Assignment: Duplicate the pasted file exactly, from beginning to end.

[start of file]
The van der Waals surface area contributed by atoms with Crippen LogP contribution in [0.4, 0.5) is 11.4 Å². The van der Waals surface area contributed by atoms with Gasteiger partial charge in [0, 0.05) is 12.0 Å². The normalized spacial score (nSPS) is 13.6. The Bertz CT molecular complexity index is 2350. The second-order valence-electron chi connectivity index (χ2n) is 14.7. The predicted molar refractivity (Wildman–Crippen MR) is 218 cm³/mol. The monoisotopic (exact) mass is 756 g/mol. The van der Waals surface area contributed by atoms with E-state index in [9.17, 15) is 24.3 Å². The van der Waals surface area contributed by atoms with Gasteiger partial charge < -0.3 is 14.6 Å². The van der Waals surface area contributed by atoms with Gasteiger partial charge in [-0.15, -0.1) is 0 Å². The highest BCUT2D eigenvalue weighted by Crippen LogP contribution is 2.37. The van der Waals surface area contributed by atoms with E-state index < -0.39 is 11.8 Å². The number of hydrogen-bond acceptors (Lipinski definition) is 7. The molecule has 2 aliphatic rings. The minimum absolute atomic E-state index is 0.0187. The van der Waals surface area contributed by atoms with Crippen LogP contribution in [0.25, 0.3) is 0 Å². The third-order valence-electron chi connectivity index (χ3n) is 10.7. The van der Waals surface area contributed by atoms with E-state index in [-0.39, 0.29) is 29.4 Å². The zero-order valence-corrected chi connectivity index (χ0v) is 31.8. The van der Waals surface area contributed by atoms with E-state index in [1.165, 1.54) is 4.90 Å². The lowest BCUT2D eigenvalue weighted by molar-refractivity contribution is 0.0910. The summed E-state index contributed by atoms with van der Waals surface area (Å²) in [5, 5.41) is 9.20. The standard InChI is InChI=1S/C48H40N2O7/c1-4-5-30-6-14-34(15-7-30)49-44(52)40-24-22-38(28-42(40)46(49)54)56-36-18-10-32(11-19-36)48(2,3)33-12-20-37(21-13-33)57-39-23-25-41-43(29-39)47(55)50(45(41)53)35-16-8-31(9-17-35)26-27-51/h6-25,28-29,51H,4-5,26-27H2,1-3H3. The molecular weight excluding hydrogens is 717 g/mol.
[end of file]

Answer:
The van der Waals surface area contributed by atoms with Crippen LogP contribution in [0.4, 0.5) is 11.4 Å². The van der Waals surface area contributed by atoms with Gasteiger partial charge in [0, 0.05) is 12.0 Å². The normalized spacial score (nSPS) is 13.6. The Bertz CT molecular complexity index is 2350. The second-order valence-electron chi connectivity index (χ2n) is 14.7. The predicted molar refractivity (Wildman–Crippen MR) is 218 cm³/mol. The monoisotopic (exact) mass is 756 g/mol. The van der Waals surface area contributed by atoms with E-state index in [9.17, 15) is 24.3 Å². The van der Waals surface area contributed by atoms with Gasteiger partial charge < -0.3 is 14.6 Å². The van der Waals surface area contributed by atoms with Gasteiger partial charge in [-0.15, -0.1) is 0 Å². The highest BCUT2D eigenvalue weighted by Crippen LogP contribution is 2.37. The van der Waals surface area contributed by atoms with E-state index < -0.39 is 11.8 Å². The number of hydrogen-bond acceptors (Lipinski definition) is 7. The molecule has 2 aliphatic rings. The minimum absolute atomic E-state index is 0.0187. The van der Waals surface area contributed by atoms with Crippen LogP contribution in [0.25, 0.3) is 0 Å². The third-order valence-electron chi connectivity index (χ3n) is 10.7. The van der Waals surface area contributed by atoms with E-state index in [-0.39, 0.29) is 29.4 Å². The zero-order valence-corrected chi connectivity index (χ0v) is 31.8. The van der Waals surface area contributed by atoms with E-state index in [1.165, 1.54) is 4.90 Å². The lowest BCUT2D eigenvalue weighted by molar-refractivity contribution is 0.0910. The summed E-state index contributed by atoms with van der Waals surface area (Å²) in [5, 5.41) is 9.20. The standard InChI is InChI=1S/C48H40N2O7/c1-4-5-30-6-14-34(15-7-30)49-44(52)40-24-22-38(28-42(40)46(49)54)56-36-18-10-32(11-19-36)48(2,3)33-12-20-37(21-13-33)57-39-23-25-41-43(29-39)47(55)50(45(41)53)35-16-8-31(9-17-35)26-27-51/h6-25,28-29,51H,4-5,26-27H2,1-3H3. The molecular weight excluding hydrogens is 717 g/mol.